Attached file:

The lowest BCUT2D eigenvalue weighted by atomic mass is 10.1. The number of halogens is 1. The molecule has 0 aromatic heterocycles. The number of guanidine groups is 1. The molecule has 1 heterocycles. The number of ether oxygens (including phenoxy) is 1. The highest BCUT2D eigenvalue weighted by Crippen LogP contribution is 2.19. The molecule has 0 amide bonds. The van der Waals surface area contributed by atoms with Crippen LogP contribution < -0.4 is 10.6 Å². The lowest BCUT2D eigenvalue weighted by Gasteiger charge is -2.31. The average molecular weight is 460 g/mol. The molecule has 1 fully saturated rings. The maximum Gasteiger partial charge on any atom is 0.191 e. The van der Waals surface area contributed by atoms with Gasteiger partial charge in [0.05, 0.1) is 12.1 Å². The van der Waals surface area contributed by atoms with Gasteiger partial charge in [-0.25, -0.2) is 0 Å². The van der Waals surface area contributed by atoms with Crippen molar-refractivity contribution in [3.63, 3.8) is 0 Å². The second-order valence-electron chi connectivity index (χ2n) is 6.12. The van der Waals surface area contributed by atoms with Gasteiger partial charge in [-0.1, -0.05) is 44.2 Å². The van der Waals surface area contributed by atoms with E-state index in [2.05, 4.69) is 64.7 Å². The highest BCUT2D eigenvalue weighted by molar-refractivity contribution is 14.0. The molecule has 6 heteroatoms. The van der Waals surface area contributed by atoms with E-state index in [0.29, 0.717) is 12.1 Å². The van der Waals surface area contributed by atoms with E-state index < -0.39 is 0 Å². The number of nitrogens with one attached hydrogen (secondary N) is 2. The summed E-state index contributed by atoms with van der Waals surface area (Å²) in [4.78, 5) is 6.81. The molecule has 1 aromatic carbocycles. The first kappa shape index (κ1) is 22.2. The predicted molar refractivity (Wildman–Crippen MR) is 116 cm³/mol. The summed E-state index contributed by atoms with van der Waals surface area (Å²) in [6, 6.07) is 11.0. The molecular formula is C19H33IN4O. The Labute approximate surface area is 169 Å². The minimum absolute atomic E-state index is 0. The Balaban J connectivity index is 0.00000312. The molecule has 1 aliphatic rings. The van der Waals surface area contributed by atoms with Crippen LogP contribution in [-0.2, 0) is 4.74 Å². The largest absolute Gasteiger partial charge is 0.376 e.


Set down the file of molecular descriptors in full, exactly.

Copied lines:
The lowest BCUT2D eigenvalue weighted by atomic mass is 10.1. The number of halogens is 1. The molecule has 0 aromatic heterocycles. The number of guanidine groups is 1. The molecule has 1 heterocycles. The number of ether oxygens (including phenoxy) is 1. The highest BCUT2D eigenvalue weighted by Crippen LogP contribution is 2.19. The molecule has 0 amide bonds. The van der Waals surface area contributed by atoms with Crippen LogP contribution < -0.4 is 10.6 Å². The lowest BCUT2D eigenvalue weighted by Gasteiger charge is -2.31. The average molecular weight is 460 g/mol. The molecule has 1 fully saturated rings. The maximum Gasteiger partial charge on any atom is 0.191 e. The van der Waals surface area contributed by atoms with Gasteiger partial charge in [0.05, 0.1) is 12.1 Å². The van der Waals surface area contributed by atoms with Gasteiger partial charge in [-0.25, -0.2) is 0 Å². The van der Waals surface area contributed by atoms with Crippen molar-refractivity contribution in [3.63, 3.8) is 0 Å². The second-order valence-electron chi connectivity index (χ2n) is 6.12. The van der Waals surface area contributed by atoms with Gasteiger partial charge in [-0.1, -0.05) is 44.2 Å². The van der Waals surface area contributed by atoms with E-state index in [2.05, 4.69) is 64.7 Å². The highest BCUT2D eigenvalue weighted by molar-refractivity contribution is 14.0. The molecule has 6 heteroatoms. The van der Waals surface area contributed by atoms with E-state index in [0.29, 0.717) is 12.1 Å². The van der Waals surface area contributed by atoms with E-state index < -0.39 is 0 Å². The number of nitrogens with one attached hydrogen (secondary N) is 2. The summed E-state index contributed by atoms with van der Waals surface area (Å²) in [4.78, 5) is 6.81. The molecule has 1 aromatic carbocycles. The first kappa shape index (κ1) is 22.2. The predicted molar refractivity (Wildman–Crippen MR) is 116 cm³/mol. The summed E-state index contributed by atoms with van der Waals surface area (Å²) in [6, 6.07) is 11.0. The molecular formula is C19H33IN4O. The Labute approximate surface area is 169 Å². The minimum absolute atomic E-state index is 0. The Balaban J connectivity index is 0.00000312. The molecule has 1 aliphatic rings. The van der Waals surface area contributed by atoms with Crippen LogP contribution in [-0.2, 0) is 4.74 Å². The largest absolute Gasteiger partial charge is 0.376 e.